Historic Cleveland landmark destroyed in crash
A historic piece of downtown Cleveland has been missing for several weeks. Residents are hoping a memorial -- that's more than 100 years old -- can be salvaged after it was destroyed by a car.On Ocoee St. in Cleveland, history stands tall.
Monday, May 12th 2014, 4:07 PM EDT
A historic piece of downtown Cleveland has been missing for several weeks. Residents are hoping a memorial -- that's more than 100 years old -- can be salvaged after it was destroyed by a car.
On Ocoee St. in Cleveland, history stands tall. But there's a piece missing -- one that dates back to the turn of the 20th century.
"The history buffs around here know about it, but I wouldn't say everybody did," said Treasure Swanson of the Cleveland-Bradley County History Branch.
Late last month, a two-car wreck topped the Steed-Hardwick-Marshall Memorial. The impact sent a Chevy Cobalt flying into the stone structure that honors three young men who died in a fiery train wreck in 1889.
"We have quite a few pages here on the disaster," said Swanson, showing records of the tragic day. A bridge collapsed, killing 17 people on the passenger train in Thaxton, Va. Three of Cleveland's most prominent young men -- John Hardwick, William Marshall and William Steed -- were passengers on that train to New York City.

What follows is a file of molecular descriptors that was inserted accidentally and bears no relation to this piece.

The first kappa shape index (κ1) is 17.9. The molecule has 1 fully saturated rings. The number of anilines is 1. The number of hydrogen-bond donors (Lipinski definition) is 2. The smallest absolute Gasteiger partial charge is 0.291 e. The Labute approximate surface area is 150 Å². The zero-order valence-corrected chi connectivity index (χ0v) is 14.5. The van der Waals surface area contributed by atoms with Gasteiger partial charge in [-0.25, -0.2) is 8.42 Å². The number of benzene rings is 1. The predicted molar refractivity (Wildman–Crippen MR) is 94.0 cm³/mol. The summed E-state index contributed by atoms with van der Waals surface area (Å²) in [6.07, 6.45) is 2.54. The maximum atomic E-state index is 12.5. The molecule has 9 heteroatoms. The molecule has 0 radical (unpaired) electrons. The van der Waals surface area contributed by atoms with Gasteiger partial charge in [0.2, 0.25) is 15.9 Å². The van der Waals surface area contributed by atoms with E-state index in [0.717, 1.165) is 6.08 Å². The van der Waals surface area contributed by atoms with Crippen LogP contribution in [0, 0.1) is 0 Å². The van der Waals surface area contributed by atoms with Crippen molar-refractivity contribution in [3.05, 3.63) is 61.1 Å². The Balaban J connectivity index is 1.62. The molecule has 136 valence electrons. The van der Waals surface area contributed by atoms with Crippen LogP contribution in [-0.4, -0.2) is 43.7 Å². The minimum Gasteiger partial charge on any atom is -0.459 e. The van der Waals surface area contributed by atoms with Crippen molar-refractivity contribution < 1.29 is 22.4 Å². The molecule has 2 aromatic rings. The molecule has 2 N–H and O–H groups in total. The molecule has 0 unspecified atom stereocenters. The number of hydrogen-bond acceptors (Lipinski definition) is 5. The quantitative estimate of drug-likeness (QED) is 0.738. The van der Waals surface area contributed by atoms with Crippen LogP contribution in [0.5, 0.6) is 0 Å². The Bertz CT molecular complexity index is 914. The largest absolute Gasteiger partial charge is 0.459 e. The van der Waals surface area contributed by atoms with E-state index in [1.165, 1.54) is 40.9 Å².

The families have rich histories in Bradley County, according to Swanson.
"This was their best young men," she said.
The deaths rocked the small community, and the memorial was made in their honor. At one time, it was at the center of local lawsuits and family feuds.
"It was taken down one time and put back up," Swanson said. But since 1911 it has stood in the same spot, so people could remember what happened.
No word yet on how much it will cost to fix the monument. It was sent to Baston Monuments for an inspection and repair assessment.